Yes, that’s a mess in many cases. But SPDX can help us, by giving us a clear way to describe which case applies to some given software. These fine license distinctions are exactly like the “riders” that apply to many licenses like the GPL (e.g., “GPL with classpath exception”). So the SPDX rider mechanism can be easily used to handle this distinction.
With that, I propose three SPDX license names:
1. US-GOVERNMENT-WORK-FOREIGN-COPYRIGHT: US government work per 17 USC § 105, foreign copyright asserted. I know of no standard header text for this, but there’s an obvious derivative: “This is a work of the U.S. Government and is not subject to copyright protection in the United States. Foreign copyrights apply.”
2. US-GOVERNMENT-WORK-NO-FOREIGN-COPYRIGHT: US government work per 17 USC § 105, with assertion by the US government that they will not assert any foreign copyright. Again, there’s no standard header text, but there’s an obvious derivative: “This is a work of the U.S. Government and is not subject to copyright protection in the United States. Foreign copyrights do not apply.”
3. US-GOVERNMENT-WORK: US government work per 17 USC § 105, but no evidence has been identified for either of the more specific assertions above. Again, this is the common case. Use the header text I already listed above. This category could be refined still further, e.g., a subcategory meaning “no one knows” and another meaning “the organization hasn’t decided either way”. But I don’t think it’s important to refine this further, as the difference is basically irrelevant to recipients; no matter what, recipients have to hunt for more information if it matters, including contacting the US government if they can.
In practice, people treat US-GOVERNMENT-WORK as I’ve defined above exactly like US-GOVERNMENT-WORK-NO-FOREIGN-COPYRIGHT. That is sloppy but it is not my fault! At the least, a recipient who has this marking knows that they certainly *can* do a lot of things in the US, and that there are potential issues outside the US. For example, someone could receive software marked US-GOVERNMENT-WORK, do Google searches and other analysis to see if there’s a foreign copyright assertion, and if not, record that they believe the license is actually . US-GOVERNMENT-WORK-NO-FOREIGN-COPYRIGHT (along with the rationale). This would make the SPDX names quite useful; it would give an analyst a place to start, as well as indicating what kind of analysis may need to be done.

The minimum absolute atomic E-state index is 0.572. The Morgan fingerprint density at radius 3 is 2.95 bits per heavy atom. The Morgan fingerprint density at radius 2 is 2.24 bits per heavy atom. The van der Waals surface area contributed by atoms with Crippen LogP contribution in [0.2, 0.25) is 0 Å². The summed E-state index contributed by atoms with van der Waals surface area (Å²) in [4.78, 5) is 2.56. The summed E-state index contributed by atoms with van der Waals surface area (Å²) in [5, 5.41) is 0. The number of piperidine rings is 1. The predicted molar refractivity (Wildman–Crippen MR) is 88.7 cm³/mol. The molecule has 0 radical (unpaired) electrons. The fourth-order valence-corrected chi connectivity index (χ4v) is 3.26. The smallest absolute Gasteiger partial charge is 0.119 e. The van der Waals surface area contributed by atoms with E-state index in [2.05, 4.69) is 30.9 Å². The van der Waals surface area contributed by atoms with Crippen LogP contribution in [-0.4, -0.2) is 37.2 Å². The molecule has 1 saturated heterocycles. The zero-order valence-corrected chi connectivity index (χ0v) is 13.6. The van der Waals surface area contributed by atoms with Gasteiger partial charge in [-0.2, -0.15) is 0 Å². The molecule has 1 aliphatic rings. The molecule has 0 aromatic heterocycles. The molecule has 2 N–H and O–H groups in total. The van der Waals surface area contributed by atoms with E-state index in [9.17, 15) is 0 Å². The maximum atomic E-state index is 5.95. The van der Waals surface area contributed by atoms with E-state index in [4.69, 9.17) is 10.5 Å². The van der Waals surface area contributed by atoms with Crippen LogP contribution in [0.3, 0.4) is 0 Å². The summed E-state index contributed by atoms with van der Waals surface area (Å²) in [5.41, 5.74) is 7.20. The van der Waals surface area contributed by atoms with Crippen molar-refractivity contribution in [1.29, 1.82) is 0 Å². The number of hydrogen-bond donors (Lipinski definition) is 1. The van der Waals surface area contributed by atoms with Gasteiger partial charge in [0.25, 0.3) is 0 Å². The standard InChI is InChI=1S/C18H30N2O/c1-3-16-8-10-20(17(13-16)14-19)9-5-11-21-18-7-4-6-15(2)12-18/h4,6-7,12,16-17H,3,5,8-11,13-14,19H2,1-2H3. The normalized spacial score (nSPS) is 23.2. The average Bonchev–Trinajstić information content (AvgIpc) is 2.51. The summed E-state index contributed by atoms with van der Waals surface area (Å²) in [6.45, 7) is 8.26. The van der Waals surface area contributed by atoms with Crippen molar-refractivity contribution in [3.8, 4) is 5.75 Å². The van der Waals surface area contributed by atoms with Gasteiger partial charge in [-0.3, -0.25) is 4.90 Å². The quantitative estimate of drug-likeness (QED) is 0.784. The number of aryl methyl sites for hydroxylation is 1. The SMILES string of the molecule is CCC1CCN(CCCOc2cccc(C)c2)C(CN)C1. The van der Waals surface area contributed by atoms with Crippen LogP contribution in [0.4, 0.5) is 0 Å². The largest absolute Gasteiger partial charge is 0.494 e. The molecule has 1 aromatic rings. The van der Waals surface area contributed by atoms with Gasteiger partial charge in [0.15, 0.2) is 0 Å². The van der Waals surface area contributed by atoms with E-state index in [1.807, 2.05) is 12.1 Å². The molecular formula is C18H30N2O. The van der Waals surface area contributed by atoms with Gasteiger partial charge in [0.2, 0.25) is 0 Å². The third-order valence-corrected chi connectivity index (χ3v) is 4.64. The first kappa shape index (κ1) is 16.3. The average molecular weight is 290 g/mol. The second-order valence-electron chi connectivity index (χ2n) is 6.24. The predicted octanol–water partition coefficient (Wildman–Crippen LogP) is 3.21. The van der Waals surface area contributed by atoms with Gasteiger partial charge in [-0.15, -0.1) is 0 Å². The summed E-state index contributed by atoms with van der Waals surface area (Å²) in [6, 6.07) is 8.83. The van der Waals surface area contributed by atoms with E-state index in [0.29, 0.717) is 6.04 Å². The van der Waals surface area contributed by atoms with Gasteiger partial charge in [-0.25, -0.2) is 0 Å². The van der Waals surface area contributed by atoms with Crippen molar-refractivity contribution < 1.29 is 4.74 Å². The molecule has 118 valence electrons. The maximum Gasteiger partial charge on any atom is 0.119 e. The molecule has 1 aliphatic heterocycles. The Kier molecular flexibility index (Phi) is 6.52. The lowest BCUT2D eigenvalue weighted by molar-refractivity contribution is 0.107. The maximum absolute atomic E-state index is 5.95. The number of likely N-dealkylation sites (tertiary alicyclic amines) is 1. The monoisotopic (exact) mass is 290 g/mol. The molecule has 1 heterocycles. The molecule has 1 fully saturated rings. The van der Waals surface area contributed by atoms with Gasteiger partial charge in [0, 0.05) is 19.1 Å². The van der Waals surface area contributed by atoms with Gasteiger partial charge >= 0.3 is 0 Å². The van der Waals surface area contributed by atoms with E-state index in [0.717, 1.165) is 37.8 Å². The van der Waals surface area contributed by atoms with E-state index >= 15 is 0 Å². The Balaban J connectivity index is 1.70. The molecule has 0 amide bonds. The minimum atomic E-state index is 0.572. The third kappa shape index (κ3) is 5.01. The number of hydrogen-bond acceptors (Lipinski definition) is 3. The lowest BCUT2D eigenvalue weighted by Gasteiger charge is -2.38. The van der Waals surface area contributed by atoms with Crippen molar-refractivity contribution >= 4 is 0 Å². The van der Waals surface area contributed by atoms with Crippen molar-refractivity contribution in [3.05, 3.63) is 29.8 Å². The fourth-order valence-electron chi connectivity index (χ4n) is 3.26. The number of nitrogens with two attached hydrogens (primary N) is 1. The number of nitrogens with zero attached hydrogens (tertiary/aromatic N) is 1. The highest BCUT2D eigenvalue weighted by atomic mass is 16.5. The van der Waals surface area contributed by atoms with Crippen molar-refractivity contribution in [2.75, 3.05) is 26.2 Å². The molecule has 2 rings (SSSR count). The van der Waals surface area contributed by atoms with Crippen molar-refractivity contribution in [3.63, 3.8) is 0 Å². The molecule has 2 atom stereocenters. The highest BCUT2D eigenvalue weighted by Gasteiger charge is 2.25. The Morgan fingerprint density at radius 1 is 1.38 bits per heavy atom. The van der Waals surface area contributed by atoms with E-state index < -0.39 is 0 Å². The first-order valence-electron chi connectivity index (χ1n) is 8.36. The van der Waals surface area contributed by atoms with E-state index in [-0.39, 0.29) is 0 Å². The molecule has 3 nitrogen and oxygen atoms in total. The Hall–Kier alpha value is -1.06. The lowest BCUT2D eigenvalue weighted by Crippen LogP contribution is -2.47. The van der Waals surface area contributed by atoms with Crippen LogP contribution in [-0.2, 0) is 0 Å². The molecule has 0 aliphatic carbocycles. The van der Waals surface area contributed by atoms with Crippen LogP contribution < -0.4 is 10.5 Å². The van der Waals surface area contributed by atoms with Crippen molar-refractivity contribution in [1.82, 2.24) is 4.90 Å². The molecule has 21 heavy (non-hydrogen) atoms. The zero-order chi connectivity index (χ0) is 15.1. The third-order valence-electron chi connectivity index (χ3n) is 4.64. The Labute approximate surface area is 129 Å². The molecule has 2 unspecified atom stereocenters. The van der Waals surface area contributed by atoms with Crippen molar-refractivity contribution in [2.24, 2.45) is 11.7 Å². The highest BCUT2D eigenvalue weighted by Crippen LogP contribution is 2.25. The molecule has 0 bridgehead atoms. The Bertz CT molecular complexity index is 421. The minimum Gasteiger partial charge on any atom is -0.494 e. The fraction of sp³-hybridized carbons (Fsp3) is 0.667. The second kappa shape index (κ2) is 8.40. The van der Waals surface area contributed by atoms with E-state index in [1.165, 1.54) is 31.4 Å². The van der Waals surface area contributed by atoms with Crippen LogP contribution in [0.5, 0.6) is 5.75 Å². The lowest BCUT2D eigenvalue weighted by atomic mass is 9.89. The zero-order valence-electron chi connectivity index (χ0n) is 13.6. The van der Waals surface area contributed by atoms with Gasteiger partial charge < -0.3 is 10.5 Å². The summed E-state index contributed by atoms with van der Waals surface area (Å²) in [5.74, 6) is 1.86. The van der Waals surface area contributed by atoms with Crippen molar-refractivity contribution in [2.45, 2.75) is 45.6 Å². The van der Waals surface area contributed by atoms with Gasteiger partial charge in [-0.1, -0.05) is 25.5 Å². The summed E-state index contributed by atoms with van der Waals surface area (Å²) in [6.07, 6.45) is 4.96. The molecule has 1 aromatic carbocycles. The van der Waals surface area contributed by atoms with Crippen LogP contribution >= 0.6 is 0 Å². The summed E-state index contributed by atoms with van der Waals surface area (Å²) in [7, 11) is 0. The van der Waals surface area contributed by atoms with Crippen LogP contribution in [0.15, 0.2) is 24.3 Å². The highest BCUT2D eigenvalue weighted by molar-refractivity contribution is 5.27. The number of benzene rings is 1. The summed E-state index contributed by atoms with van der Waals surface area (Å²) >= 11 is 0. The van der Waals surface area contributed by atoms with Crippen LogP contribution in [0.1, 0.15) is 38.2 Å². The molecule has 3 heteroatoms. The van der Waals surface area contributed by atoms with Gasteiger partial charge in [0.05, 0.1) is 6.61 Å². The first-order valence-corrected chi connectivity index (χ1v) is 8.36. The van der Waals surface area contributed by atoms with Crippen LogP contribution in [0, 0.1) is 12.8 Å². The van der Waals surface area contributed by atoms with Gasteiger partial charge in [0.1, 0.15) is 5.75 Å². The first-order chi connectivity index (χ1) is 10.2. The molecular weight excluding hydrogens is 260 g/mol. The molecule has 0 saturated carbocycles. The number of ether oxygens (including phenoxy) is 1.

SPDX cannot solve all the weirdness of US law… nor does it need to. Simply making it clear what is known… and in some cases, what is not… is very valuable.
We also had a discussion about the term (copyright) “public domain”. I understand why the SPDX developers want their terms to be more precise… I think that makes sense. So I’d suggest that SPDX work on creating precise definitions for things like US-GOVERNMENT-WORK-NO-FOREIGN-COPYRIGHT and CC0, and people (SPDX or others) can define broad categories like “permissive” or “copyright public domain” or “strongly protective”. Then, SPDX’s specific licenses can be examined to see which ones meet the definitions of broader categories. But that means that SPDX has to include, in its list, enough common specific definitions so that this crosswalk can be useful.
In any case, it’s important that SPDX have a way to notate these cases, so this is a proposal to make it happen.
For more information, see:
[17 USC § 105]
Copyright protection under this title is not available for any work of the
United States Government, but the United States Government is not precluded
from receiving and holding copyrights transferred to it by assignment, bequest,
[17 USC § 101]
A “work of the United States Government” is a work prepared by an officer or
employee of the United States Government as part of that person’s official duties.
CENDI. “DON’T KEEP THE PUBLIC GUESSING: BEST PRACTICES IN NOTICE OF COPYRIGHT AND TERMS & CONDITIONS OF USE FOR GOVERNMENT WEB SITE CONTENT”
[CENDI FAQ Software]
CENDI. “Frequently Asked Questions about Copyright and Computer Software: Issues Affecting the U.S. Government with Special Emphasis on Open Source Software”, revised Oct 1, 2010, http://www.cendi.gov/publications/09-1FAQ_OpenSourceSoftware_FINAL_110109.pdf
[CENDI FAQ 2008]
CENDI. “Frequently Asked Questions About Copyright Issues Affecting the U.S. Government”. CENDI/2008-1. October 8, 2008 http://www.cendi.gov/publications/04-8copyright.html
In particular, see its section 3.
[DoD OSS FAQ]
“DoD Open Source Software (OSS) FAQ”
CENDI is an interagency working group of senior scientific and technical information (STI) managers from 12 U.S. federal agencies; they provide a lot of cross-US-government guidelines in these kinds of matters. CENDI has a number of related publications, see: http://www.cendi.gov/publications/